Syrian protesters test fragile truceBEIRUT (AP) — In the first major test of a U.N.-brokered truce, tens of thousands of Syrians poured into the streets Friday for anti-government protests, activists said.
BEIRUT (AP) — In the first major test of a U.N.-brokered truce, tens of thousands of Syrians poured into the streets Friday for anti-government protests, activists said. Security forces used live fire, tear gas and beat some protesters, but there was no immediate sign of widescale shelling, sniper attacks or other potential violations of the cease-fire.
At least three protesters were shot dead by security forces, activists said.
President Bashar Assad's regime has cracked down on protest rallies in the past and suggested it would not allow them to resume Friday, insisting protesters need to seek permission first. Syrian forces tightened security in public squares and outside mosques.
A major outbreak of violence at a chaotic rally could give government forces a pretext for ending the peace plan, which aims to calm a year-old uprising that has killed 9,000 people and pushed the country toward civil war.
The truce is at the center of international envoy Kofi Annan's six-point plan to stop the bloodshed and launch talks on a political transition. A 13-month uprising against Assad had become increasingly violent in response to his brutal crackdown.
Annan's spokesman said the plan has been "relatively respected" despite the continued presence of government troops and heavy weapons in population centers. Ahmad Fawzi said an advance team of U.N. observers was poised to enter Syria if the Security Council gives the green light later Friday. A larger contingent of up to 250 observers could be approved next week if the truce holds, he said.
French President Nicholas Sarkozy said the Syrian regime must be closely monitored. "I don't believe Bashar Assad is sincere," he told French television station i-Tele on Friday. "I don't believe in the cease-fire, sadly. I believe - and it's what I was discussing with Barack Obama yesterday - that at the very least, observers must be sent to find out what's happening."
Earlier Friday, Syrian troops fought with rebels near the border with Turkey, and other scattered violence was reported.
Tight security measures, including widespread deployment of plainclothes agents of the feared Mukhabarat intelligence service, prevented large-scale marches in the Syrian capital, said Damascus-based activist Maath al-Shami. He said many regime opponents chanted anti-government slogans inside mosques, but were unable to take the marches outside due to the heavy security presence.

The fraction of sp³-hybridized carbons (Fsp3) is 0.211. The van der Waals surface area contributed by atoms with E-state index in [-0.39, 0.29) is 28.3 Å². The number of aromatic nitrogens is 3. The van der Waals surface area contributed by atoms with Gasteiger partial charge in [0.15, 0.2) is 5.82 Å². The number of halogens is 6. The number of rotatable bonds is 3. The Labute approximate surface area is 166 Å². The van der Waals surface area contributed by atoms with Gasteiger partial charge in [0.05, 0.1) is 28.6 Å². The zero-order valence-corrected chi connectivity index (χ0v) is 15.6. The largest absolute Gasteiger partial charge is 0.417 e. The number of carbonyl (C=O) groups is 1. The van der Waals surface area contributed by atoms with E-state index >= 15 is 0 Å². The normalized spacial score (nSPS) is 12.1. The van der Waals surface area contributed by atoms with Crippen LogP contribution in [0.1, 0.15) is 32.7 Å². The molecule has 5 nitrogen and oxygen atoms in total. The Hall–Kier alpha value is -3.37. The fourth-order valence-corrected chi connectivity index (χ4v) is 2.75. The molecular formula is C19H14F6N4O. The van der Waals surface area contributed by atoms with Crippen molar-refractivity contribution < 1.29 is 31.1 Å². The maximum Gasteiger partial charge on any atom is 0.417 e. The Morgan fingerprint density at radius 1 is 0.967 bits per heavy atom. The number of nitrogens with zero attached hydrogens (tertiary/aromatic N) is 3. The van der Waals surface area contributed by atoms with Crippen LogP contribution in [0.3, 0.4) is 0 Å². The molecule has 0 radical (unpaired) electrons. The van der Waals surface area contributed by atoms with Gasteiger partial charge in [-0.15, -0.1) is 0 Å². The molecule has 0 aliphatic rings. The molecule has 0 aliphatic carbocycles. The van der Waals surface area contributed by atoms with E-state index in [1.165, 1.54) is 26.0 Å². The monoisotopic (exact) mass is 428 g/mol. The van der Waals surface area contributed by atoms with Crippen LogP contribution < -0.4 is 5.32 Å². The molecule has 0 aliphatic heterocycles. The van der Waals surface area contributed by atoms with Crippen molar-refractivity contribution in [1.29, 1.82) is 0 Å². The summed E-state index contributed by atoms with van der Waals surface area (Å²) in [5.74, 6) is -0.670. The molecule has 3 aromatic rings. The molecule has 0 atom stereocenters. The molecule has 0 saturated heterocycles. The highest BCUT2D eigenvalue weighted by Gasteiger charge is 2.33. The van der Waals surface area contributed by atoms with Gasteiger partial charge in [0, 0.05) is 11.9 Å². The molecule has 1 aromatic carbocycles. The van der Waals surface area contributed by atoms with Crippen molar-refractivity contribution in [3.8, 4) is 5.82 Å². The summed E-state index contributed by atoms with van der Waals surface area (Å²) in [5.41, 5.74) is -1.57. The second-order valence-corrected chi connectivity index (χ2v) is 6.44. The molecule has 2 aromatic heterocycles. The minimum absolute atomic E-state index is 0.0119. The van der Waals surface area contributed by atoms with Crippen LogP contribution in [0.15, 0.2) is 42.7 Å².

"The big security campaign succeeded in limiting the size of the protests," al-Shami said.
The Britain-based Syrian Observatory for Human Rights, an activist group, estimated that tens of thousands of protesters calling for Assad's ouster marched in cities and towns across Syria.
The Observatory said one marcher was killed in the opposition stronghold of Hama as he and others tried to reach the main Assi Square, which protesters had occupied for several weeks last year. Two others were killed and 11 wounded in the southern town of Nawa when protesters came under fire from security forces as they gathered in the central square, said area activist Adel al-Omari.
The grassroots Local Coordination Committees, another activist group, said that across Syria, at least seven protesters were killed by troops Friday. It was impossible to confirm casualty tolls because the country is largely sealed off from journalists.
In Damascus, troops and pro-government militiamen known as Shabiha surrounded a mosque in the Qadam neighborhood and beat people staging a protest inside the house of worship, said the LCC. In another Damascus neighborhood, Barzeh, demonstrators called for the downfall of the regime, the LCC said. In Aleppo, troops fired tear gas at marchers gathering outside the Grand Mosque, the group said.
Fadi al-Yassin, an activist who took part in a protest in a town in the northern province of Idlib, said about 6,000 people participated, including women and children. Protesters dispersed peacefully after the march and troops did not open fire at them, said al-Yassin, who did not want to name the location, for fear of government reprisals.
The truce, the first brokered by the international community since the Syria crisis erupted in March 2011, calls for the Syrian government to allow peaceful protests. Opposition activists had urged supporters to take to the streets after Friday prayers to test the regime's compliance.
The Syrian government has broken promises in the past and so far ignored a key provision of Annan's plan to pull troops back to barracks. Opposition leaders say Assad doesn't want to ease the clampdown because that would unleash protesters to flood the streets and escalate the movement to bring down the president.
Mass protests were held during the early days of the uprising, but such demonstrations have become smaller and are dispersed quickly because of the violent crackdown and heavy presence of Syrian security forces.
On the diplomatic front, Annan has urged the 15-nation U.N. Security Council to authorize an observer mission that would help keep the peace.
Fawzi, his spokesman, said an advance team was prepared to travel to Syria quickly to prepare for a full mission of up to 250 observers on the ground. He also quoted Annan as telling the council "that we need eyes on the ground, in light of the fragile calm that appears to be prevailing. We need eyes on the ground quickly to observe and monitor the situation."
Associated Press writers Selcan Hacaoglu in Ankara, Turkey, and John Heilprin in Geneva contributed to this report.
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